Newspaper article The Journal (Newcastle, England)

Players Are Not Ones in Charge

Newspaper article The Journal (Newcastle, England)

Players Are Not Ones in Charge

Article excerpt

Byline: By Stuart Rayner

For the second year running the start of the Premiership football season has been overshadowed by Test cricket. But whereas last August cricket fans were delighted to see the Ashes knock the national game off the back pages, this time they would probably prefer it if everyone just ignored them.

The actions of the Pakistan team at The Oval on Sunday made a complete farce of the entire game and in refusing to take to the field for the final session of the day, thereby forfeiting the match, broke a cardinal rule of sport.

Umpires and referees make mistakes but part of being a sportsman is accepting and overcoming this. Respect for authority is something playing sport is supposed to teach you. Pakistan have clearly failed to learn the lesson.

The appointment of Darrell Hair for the last two matches of the series was ludicrous, an accident waiting to happen. The Australian has had far too many run-ins with Asian cricketers to be an acceptable choice to umpire Pakistan and the ICC, while not wanting to be seen to bowing to their demands, should have recognised as much and erred on the side of diplomacy.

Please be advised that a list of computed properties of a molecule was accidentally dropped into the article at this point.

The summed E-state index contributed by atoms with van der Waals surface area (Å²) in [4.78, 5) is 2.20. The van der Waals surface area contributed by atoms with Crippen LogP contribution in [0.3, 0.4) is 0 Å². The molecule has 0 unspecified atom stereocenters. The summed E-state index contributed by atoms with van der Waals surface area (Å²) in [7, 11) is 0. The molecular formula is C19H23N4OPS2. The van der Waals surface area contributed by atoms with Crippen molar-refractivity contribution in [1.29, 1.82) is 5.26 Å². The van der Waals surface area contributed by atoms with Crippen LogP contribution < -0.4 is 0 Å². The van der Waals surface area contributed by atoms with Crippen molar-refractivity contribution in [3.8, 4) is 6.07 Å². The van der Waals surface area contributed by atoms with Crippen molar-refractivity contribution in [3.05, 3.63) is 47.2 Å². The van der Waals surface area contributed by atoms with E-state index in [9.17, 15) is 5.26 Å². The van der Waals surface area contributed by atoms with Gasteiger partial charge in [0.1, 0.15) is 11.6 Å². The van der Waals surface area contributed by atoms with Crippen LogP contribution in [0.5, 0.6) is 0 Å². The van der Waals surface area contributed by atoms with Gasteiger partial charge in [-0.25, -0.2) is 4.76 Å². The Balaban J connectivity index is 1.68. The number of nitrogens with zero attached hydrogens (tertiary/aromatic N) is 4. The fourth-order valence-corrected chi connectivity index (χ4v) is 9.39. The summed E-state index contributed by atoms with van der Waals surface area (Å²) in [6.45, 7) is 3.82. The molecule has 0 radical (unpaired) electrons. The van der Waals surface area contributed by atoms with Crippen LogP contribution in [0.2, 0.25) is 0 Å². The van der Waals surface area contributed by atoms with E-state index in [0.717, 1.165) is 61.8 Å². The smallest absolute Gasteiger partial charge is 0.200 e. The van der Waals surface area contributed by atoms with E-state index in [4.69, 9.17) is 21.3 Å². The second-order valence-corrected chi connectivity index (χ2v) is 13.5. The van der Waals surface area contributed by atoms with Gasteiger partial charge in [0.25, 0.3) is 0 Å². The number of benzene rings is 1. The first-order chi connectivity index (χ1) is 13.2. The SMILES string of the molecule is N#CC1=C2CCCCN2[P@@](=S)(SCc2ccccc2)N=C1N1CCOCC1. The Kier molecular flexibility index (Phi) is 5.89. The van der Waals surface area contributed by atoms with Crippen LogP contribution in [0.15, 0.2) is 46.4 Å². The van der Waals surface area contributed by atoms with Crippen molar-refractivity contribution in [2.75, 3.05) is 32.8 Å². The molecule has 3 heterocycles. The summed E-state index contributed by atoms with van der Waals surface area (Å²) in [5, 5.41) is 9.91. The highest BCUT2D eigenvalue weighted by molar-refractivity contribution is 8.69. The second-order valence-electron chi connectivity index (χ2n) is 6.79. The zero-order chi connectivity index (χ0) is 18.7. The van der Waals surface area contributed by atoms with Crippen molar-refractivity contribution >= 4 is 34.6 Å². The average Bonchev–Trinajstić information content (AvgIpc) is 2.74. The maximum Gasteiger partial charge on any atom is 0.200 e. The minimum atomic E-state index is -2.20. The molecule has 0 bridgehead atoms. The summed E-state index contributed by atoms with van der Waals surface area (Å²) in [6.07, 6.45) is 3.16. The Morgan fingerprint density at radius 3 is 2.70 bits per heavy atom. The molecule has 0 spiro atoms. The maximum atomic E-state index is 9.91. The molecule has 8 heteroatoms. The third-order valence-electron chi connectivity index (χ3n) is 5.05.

That, though, is nothing to do with the players. Their job is to play to the best of their ability regardless of who is in the middle with them.

Whether or not Hair and Billy Doctrove were justified in penalising Pakistan for ball-tampering is something only they and the alleged (and un-named) culprit can know as none of the 20-plus TV cameras around the ground spotted an indiscretion.

But dealing with the fall-out was a matter for the men in suits, not those in whites.

Inzamam-ul-Haq was affronted by the fact he was not consulted, as he is supposed to be, by the umpires. But throwing his toys out of the pram at tea was not the right course of action.

Instead, Pakistan officials should have been despatched to deal with the matter. …

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